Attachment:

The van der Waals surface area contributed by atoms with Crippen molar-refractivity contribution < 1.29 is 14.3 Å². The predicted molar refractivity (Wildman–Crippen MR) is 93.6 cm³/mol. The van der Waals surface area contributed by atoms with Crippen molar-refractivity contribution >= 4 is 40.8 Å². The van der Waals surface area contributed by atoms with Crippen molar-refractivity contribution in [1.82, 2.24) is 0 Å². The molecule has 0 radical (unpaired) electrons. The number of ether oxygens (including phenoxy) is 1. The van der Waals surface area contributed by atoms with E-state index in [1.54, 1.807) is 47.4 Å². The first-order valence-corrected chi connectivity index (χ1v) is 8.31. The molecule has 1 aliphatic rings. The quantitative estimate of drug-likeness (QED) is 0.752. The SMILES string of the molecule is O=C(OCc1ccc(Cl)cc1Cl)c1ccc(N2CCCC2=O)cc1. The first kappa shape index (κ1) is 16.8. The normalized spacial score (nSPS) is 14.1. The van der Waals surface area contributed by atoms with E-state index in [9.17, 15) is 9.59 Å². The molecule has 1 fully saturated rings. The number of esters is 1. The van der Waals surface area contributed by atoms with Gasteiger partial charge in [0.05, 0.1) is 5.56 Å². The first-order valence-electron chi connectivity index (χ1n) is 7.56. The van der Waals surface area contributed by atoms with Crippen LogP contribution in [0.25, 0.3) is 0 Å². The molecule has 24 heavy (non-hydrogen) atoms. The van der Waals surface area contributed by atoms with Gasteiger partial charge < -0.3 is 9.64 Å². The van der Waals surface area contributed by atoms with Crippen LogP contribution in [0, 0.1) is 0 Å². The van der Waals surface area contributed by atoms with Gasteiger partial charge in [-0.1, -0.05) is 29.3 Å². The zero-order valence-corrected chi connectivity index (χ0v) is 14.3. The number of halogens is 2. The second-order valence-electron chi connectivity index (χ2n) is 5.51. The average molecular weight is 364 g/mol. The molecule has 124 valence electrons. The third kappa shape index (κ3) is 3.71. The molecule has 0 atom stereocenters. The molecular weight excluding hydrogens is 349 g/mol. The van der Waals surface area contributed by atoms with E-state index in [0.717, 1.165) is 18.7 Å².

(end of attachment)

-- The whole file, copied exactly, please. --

The van der Waals surface area contributed by atoms with Crippen molar-refractivity contribution < 1.29 is 14.3 Å². The predicted molar refractivity (Wildman–Crippen MR) is 93.6 cm³/mol. The van der Waals surface area contributed by atoms with Crippen molar-refractivity contribution >= 4 is 40.8 Å². The van der Waals surface area contributed by atoms with Crippen molar-refractivity contribution in [1.82, 2.24) is 0 Å². The molecule has 0 radical (unpaired) electrons. The number of ether oxygens (including phenoxy) is 1. The van der Waals surface area contributed by atoms with E-state index in [1.54, 1.807) is 47.4 Å². The first-order valence-corrected chi connectivity index (χ1v) is 8.31. The molecule has 1 aliphatic rings. The quantitative estimate of drug-likeness (QED) is 0.752. The SMILES string of the molecule is O=C(OCc1ccc(Cl)cc1Cl)c1ccc(N2CCCC2=O)cc1. The first kappa shape index (κ1) is 16.8. The normalized spacial score (nSPS) is 14.1. The van der Waals surface area contributed by atoms with E-state index in [9.17, 15) is 9.59 Å². The molecule has 1 fully saturated rings. The number of esters is 1. The van der Waals surface area contributed by atoms with Gasteiger partial charge in [0.05, 0.1) is 5.56 Å². The first-order valence-electron chi connectivity index (χ1n) is 7.56. The van der Waals surface area contributed by atoms with Crippen LogP contribution in [0.25, 0.3) is 0 Å². The molecule has 24 heavy (non-hydrogen) atoms. The van der Waals surface area contributed by atoms with Gasteiger partial charge < -0.3 is 9.64 Å². The van der Waals surface area contributed by atoms with Crippen LogP contribution in [0, 0.1) is 0 Å². The van der Waals surface area contributed by atoms with Gasteiger partial charge in [-0.1, -0.05) is 29.3 Å². The zero-order valence-corrected chi connectivity index (χ0v) is 14.3. The number of halogens is 2. The second-order valence-electron chi connectivity index (χ2n) is 5.51. The average molecular weight is 364 g/mol. The molecule has 124 valence electrons. The third kappa shape index (κ3) is 3.71. The molecule has 0 atom stereocenters. The molecular weight excluding hydrogens is 349 g/mol. The van der Waals surface area contributed by atoms with E-state index in [0.717, 1.165) is 18.7 Å².